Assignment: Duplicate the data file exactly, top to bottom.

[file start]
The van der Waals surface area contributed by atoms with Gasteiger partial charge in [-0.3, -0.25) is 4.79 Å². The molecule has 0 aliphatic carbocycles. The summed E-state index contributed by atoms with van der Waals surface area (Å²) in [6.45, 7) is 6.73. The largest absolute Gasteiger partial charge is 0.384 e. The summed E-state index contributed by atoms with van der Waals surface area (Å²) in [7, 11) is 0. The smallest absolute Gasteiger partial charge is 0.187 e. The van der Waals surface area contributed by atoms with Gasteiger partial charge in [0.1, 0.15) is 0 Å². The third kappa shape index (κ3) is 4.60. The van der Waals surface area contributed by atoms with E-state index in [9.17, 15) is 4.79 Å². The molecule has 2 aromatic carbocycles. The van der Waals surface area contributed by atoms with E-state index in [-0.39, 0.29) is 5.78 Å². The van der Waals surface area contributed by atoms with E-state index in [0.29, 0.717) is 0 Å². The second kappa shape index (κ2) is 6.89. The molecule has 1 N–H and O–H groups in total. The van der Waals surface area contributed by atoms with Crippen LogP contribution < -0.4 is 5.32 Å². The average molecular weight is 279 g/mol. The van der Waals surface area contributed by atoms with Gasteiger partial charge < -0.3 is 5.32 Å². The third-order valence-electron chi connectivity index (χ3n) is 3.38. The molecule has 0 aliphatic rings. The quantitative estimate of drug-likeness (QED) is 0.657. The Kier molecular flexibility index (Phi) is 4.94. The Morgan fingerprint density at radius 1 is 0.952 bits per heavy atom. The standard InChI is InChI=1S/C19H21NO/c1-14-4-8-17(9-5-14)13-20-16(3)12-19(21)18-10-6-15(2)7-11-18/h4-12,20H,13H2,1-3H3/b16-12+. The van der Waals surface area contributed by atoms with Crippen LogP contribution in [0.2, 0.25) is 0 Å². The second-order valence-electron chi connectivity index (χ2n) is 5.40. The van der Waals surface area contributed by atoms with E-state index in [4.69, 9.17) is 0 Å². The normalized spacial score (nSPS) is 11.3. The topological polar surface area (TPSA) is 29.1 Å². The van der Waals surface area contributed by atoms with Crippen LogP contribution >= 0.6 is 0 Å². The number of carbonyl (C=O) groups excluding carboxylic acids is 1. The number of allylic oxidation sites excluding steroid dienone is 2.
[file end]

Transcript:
The van der Waals surface area contributed by atoms with Gasteiger partial charge in [-0.3, -0.25) is 4.79 Å². The molecule has 0 aliphatic carbocycles. The summed E-state index contributed by atoms with van der Waals surface area (Å²) in [6.45, 7) is 6.73. The largest absolute Gasteiger partial charge is 0.384 e. The summed E-state index contributed by atoms with van der Waals surface area (Å²) in [7, 11) is 0. The smallest absolute Gasteiger partial charge is 0.187 e. The van der Waals surface area contributed by atoms with Gasteiger partial charge in [0.1, 0.15) is 0 Å². The third kappa shape index (κ3) is 4.60. The van der Waals surface area contributed by atoms with E-state index in [9.17, 15) is 4.79 Å². The molecule has 2 aromatic carbocycles. The van der Waals surface area contributed by atoms with E-state index in [-0.39, 0.29) is 5.78 Å². The van der Waals surface area contributed by atoms with E-state index in [0.29, 0.717) is 0 Å². The second kappa shape index (κ2) is 6.89. The molecule has 1 N–H and O–H groups in total. The van der Waals surface area contributed by atoms with Crippen LogP contribution < -0.4 is 5.32 Å². The average molecular weight is 279 g/mol. The van der Waals surface area contributed by atoms with Gasteiger partial charge < -0.3 is 5.32 Å². The third-order valence-electron chi connectivity index (χ3n) is 3.38. The molecule has 0 aliphatic rings. The quantitative estimate of drug-likeness (QED) is 0.657. The Kier molecular flexibility index (Phi) is 4.94. The Morgan fingerprint density at radius 1 is 0.952 bits per heavy atom. The standard InChI is InChI=1S/C19H21NO/c1-14-4-8-17(9-5-14)13-20-16(3)12-19(21)18-10-6-15(2)7-11-18/h4-12,20H,13H2,1-3H3/b16-12+. The van der Waals surface area contributed by atoms with Crippen LogP contribution in [0.2, 0.25) is 0 Å². The second-order valence-electron chi connectivity index (χ2n) is 5.40. The van der Waals surface area contributed by atoms with E-state index in [4.69, 9.17) is 0 Å². The normalized spacial score (nSPS) is 11.3. The topological polar surface area (TPSA) is 29.1 Å². The van der Waals surface area contributed by atoms with Crippen LogP contribution >= 0.6 is 0 Å². The number of carbonyl (C=O) groups excluding carboxylic acids is 1. The number of allylic oxidation sites excluding steroid dienone is 2.